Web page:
Villains were a problem. In the first 30+ appearances there are only 3 named, returning villains (three Legion of Supervillains members) two of whom share powers with the founders! Otherwise it’s a cavalcade of shape-shifting/telepathic aliens to impersonate/mind control Legion members so the team can fight itself, play tricks on itself or accuse one another. In the 30th through 60th appearances we do see three more big villains but usually the style required that everything be wrapped up every issue. The team just couldn’t get a rogue’s gallery going.

This doesn’t indicate a lack of creativity, as the Legion gained new members and had Legion rejects who either turned into Substitute Heroes, became that issue’s villain or vanished to be picked up in later years. The vibe was super powered people are plentiful but few are menaces. Threats were large groups such as pirates, raiders or spies, or as non-human alien races trying neutralize the LSH. It was a world of technological peace under threat from aliens and raiders.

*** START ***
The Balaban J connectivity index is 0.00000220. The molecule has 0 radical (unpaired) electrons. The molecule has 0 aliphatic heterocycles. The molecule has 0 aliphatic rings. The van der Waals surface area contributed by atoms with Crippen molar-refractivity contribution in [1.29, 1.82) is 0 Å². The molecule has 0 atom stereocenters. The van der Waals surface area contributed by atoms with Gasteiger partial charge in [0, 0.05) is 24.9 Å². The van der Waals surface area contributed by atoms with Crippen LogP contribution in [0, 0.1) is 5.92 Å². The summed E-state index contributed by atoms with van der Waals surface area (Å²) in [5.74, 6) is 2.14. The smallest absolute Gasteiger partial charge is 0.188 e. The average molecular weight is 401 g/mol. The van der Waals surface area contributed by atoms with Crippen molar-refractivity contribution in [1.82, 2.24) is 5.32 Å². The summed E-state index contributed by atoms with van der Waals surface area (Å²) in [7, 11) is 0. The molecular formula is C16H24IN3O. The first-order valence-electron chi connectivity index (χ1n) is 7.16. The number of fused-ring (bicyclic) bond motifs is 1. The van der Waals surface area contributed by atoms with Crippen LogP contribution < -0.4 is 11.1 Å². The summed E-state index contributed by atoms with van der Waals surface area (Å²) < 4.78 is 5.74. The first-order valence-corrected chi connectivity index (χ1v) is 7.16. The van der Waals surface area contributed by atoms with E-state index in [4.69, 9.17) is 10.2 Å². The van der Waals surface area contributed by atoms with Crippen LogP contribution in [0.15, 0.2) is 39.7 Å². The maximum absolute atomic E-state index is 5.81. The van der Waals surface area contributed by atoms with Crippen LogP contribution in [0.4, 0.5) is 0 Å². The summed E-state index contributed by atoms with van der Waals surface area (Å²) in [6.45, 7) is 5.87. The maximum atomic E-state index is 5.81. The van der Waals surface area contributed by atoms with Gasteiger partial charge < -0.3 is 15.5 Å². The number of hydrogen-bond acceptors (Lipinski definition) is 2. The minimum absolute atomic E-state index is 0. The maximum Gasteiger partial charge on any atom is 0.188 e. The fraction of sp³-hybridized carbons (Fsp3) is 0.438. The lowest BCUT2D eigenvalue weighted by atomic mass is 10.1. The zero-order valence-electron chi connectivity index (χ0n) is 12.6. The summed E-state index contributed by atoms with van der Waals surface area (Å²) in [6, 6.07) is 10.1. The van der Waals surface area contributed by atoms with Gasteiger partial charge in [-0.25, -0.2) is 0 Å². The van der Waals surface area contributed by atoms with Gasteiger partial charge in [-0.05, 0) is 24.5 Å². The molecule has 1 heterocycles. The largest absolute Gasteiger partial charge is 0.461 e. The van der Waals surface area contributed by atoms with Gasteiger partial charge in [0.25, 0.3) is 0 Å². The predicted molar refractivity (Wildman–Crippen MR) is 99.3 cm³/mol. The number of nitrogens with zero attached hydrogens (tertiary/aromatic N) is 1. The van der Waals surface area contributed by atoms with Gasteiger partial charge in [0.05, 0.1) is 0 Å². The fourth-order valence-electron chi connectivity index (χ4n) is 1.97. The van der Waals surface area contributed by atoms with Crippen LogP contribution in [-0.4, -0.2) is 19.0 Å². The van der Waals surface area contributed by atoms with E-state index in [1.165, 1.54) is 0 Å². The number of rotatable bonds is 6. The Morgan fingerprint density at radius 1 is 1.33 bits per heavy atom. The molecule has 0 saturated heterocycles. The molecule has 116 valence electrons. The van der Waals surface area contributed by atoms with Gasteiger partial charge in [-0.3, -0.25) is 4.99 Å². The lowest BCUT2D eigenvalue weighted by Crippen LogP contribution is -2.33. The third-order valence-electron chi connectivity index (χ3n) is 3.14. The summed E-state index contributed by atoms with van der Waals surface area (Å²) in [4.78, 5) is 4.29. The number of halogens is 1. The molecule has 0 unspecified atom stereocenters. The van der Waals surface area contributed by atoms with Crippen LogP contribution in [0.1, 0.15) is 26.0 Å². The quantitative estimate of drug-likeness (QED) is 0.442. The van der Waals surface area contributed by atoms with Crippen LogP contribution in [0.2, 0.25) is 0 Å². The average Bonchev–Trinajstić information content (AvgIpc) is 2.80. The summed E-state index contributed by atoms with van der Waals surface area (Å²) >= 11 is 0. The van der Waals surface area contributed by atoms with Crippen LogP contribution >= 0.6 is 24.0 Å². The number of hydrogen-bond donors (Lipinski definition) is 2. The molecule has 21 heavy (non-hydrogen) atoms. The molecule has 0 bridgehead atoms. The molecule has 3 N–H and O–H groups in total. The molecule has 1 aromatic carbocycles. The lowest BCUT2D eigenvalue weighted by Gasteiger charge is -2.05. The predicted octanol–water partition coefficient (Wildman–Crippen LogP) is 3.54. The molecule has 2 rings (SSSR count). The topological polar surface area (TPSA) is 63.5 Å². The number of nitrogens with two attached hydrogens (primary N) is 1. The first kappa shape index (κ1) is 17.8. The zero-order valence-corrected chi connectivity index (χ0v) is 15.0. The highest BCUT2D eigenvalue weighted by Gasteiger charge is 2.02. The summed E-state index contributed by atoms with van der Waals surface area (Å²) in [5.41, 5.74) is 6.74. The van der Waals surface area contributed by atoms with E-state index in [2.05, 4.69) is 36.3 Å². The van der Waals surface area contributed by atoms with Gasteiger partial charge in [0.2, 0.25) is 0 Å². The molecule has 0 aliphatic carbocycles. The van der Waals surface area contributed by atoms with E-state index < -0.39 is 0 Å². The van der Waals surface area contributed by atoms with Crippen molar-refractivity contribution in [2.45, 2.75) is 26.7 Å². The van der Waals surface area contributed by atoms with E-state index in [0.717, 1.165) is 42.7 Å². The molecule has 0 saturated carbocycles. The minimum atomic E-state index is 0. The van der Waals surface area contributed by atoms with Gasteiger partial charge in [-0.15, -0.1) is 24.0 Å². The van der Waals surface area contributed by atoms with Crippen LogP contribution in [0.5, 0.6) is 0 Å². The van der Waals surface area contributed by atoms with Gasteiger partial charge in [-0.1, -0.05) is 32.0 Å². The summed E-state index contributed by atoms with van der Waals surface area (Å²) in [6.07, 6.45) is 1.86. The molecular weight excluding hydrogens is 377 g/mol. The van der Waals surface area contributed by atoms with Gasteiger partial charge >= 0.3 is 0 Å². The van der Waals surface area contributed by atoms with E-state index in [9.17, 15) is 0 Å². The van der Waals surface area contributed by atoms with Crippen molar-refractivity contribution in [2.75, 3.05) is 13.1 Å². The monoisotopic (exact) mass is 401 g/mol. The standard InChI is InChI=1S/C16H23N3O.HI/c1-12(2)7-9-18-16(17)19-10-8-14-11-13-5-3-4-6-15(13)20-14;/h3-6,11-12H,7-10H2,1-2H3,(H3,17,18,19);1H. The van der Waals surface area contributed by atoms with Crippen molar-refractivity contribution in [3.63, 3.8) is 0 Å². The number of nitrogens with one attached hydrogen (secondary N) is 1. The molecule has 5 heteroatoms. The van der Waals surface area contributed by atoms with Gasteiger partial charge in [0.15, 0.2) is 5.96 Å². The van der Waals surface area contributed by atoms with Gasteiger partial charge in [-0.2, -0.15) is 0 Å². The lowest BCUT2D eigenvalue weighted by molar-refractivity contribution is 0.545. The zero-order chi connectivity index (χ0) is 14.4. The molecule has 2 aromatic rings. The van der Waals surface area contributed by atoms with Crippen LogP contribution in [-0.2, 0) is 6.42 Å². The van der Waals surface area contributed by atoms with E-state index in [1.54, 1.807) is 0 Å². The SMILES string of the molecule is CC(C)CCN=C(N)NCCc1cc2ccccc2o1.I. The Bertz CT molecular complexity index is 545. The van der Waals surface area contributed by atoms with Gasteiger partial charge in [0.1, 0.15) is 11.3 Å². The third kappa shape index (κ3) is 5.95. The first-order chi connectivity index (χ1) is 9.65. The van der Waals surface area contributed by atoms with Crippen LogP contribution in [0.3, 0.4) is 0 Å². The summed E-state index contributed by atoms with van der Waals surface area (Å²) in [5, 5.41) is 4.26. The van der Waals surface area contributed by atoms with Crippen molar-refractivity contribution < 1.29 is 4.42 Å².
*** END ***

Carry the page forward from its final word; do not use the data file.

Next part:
Then came the Jim Shooter era: the 14 year old comic book wunderkind wrote LSH during high school, left for a while and came back for more, churning out brilliant ideas: villains tumbled onto the page and Marvel style silver age plotting and melodrama took over the book. The alien threats became fleshed out – Khunds and Dominators and the Dark Circle rather than generic raiders, aliens and spies. Villains escaped and returned, plotted and planned. The romances and relationships became more real.